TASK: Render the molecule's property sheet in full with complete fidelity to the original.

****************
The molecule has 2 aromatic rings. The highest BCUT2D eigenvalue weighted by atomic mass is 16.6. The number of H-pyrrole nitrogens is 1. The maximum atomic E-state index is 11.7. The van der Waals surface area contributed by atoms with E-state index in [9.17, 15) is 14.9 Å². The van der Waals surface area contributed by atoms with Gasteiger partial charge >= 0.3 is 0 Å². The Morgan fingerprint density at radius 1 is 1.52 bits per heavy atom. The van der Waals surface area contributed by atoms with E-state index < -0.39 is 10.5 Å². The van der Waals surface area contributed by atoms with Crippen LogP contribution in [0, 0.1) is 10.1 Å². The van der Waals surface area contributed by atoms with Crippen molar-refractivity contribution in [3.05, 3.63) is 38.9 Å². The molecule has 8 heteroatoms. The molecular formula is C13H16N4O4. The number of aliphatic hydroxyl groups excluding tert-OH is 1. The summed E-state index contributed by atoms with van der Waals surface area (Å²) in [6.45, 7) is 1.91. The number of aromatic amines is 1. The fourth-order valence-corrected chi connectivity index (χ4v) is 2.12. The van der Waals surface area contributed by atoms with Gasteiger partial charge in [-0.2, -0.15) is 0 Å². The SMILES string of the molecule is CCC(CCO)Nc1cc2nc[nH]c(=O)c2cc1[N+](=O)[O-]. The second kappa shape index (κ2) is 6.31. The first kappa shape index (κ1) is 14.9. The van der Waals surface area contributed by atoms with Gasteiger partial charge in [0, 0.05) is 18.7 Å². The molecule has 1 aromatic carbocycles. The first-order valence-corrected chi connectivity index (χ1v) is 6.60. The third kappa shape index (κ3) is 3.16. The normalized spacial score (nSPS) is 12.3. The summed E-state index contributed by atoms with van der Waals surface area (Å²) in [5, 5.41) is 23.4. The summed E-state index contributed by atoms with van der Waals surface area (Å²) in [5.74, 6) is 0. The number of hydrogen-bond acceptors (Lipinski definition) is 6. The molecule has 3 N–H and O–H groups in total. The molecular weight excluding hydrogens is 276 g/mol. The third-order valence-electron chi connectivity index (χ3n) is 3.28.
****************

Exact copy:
The molecule has 2 aromatic rings. The highest BCUT2D eigenvalue weighted by atomic mass is 16.6. The number of H-pyrrole nitrogens is 1. The maximum atomic E-state index is 11.7. The van der Waals surface area contributed by atoms with E-state index in [9.17, 15) is 14.9 Å². The van der Waals surface area contributed by atoms with Gasteiger partial charge >= 0.3 is 0 Å². The Morgan fingerprint density at radius 1 is 1.52 bits per heavy atom. The van der Waals surface area contributed by atoms with E-state index < -0.39 is 10.5 Å². The van der Waals surface area contributed by atoms with Crippen LogP contribution in [0, 0.1) is 10.1 Å². The van der Waals surface area contributed by atoms with Crippen molar-refractivity contribution in [3.05, 3.63) is 38.9 Å². The molecule has 8 heteroatoms. The molecular formula is C13H16N4O4. The number of aliphatic hydroxyl groups excluding tert-OH is 1. The summed E-state index contributed by atoms with van der Waals surface area (Å²) in [6.45, 7) is 1.91. The number of aromatic amines is 1. The fourth-order valence-corrected chi connectivity index (χ4v) is 2.12. The van der Waals surface area contributed by atoms with Gasteiger partial charge in [-0.2, -0.15) is 0 Å². The SMILES string of the molecule is CCC(CCO)Nc1cc2nc[nH]c(=O)c2cc1[N+](=O)[O-]. The second kappa shape index (κ2) is 6.31. The first kappa shape index (κ1) is 14.9. The van der Waals surface area contributed by atoms with Gasteiger partial charge in [0, 0.05) is 18.7 Å². The molecule has 1 aromatic carbocycles. The first-order valence-corrected chi connectivity index (χ1v) is 6.60. The third kappa shape index (κ3) is 3.16. The normalized spacial score (nSPS) is 12.3. The summed E-state index contributed by atoms with van der Waals surface area (Å²) in [5, 5.41) is 23.4. The summed E-state index contributed by atoms with van der Waals surface area (Å²) in [5.74, 6) is 0. The number of hydrogen-bond acceptors (Lipinski definition) is 6. The molecule has 3 N–H and O–H groups in total. The molecular weight excluding hydrogens is 276 g/mol. The third-order valence-electron chi connectivity index (χ3n) is 3.28.